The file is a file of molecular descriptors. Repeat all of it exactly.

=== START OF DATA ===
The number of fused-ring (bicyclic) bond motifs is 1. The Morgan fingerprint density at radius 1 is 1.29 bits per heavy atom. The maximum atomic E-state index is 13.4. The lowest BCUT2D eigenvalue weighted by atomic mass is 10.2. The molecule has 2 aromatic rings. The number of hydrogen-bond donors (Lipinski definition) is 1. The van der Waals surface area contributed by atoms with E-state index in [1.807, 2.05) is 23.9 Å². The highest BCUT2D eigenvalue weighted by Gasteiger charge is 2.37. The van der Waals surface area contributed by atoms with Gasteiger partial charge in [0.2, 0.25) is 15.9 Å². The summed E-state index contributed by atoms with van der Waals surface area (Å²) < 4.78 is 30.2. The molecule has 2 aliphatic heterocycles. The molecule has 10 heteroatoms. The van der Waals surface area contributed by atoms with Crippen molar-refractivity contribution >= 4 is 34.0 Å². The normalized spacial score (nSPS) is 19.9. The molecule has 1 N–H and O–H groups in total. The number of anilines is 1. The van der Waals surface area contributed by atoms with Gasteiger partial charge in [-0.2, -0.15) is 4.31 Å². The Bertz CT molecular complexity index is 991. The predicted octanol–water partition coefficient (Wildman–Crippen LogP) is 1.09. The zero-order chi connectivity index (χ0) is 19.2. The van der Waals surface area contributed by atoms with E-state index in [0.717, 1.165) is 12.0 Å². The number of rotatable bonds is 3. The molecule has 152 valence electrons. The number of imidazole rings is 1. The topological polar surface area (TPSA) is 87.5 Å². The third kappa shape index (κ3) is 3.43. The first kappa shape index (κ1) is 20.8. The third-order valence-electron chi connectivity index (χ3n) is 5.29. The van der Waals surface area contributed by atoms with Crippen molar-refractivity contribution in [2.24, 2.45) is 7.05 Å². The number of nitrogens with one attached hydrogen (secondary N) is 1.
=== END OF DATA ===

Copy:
The number of fused-ring (bicyclic) bond motifs is 1. The Morgan fingerprint density at radius 1 is 1.29 bits per heavy atom. The maximum atomic E-state index is 13.4. The lowest BCUT2D eigenvalue weighted by atomic mass is 10.2. The molecule has 2 aromatic rings. The number of hydrogen-bond donors (Lipinski definition) is 1. The van der Waals surface area contributed by atoms with E-state index in [1.807, 2.05) is 23.9 Å². The highest BCUT2D eigenvalue weighted by Gasteiger charge is 2.37. The van der Waals surface area contributed by atoms with Gasteiger partial charge in [0.2, 0.25) is 15.9 Å². The summed E-state index contributed by atoms with van der Waals surface area (Å²) < 4.78 is 30.2. The molecule has 2 aliphatic heterocycles. The molecule has 10 heteroatoms. The van der Waals surface area contributed by atoms with Crippen molar-refractivity contribution >= 4 is 34.0 Å². The normalized spacial score (nSPS) is 19.9. The molecule has 1 N–H and O–H groups in total. The number of anilines is 1. The van der Waals surface area contributed by atoms with Gasteiger partial charge in [-0.2, -0.15) is 4.31 Å². The Bertz CT molecular complexity index is 991. The predicted octanol–water partition coefficient (Wildman–Crippen LogP) is 1.09. The zero-order chi connectivity index (χ0) is 19.2. The van der Waals surface area contributed by atoms with E-state index in [0.717, 1.165) is 12.0 Å². The number of rotatable bonds is 3. The molecule has 152 valence electrons. The number of imidazole rings is 1. The topological polar surface area (TPSA) is 87.5 Å². The third kappa shape index (κ3) is 3.43. The first kappa shape index (κ1) is 20.8. The third-order valence-electron chi connectivity index (χ3n) is 5.29. The van der Waals surface area contributed by atoms with Crippen molar-refractivity contribution in [2.24, 2.45) is 7.05 Å². The number of nitrogens with one attached hydrogen (secondary N) is 1.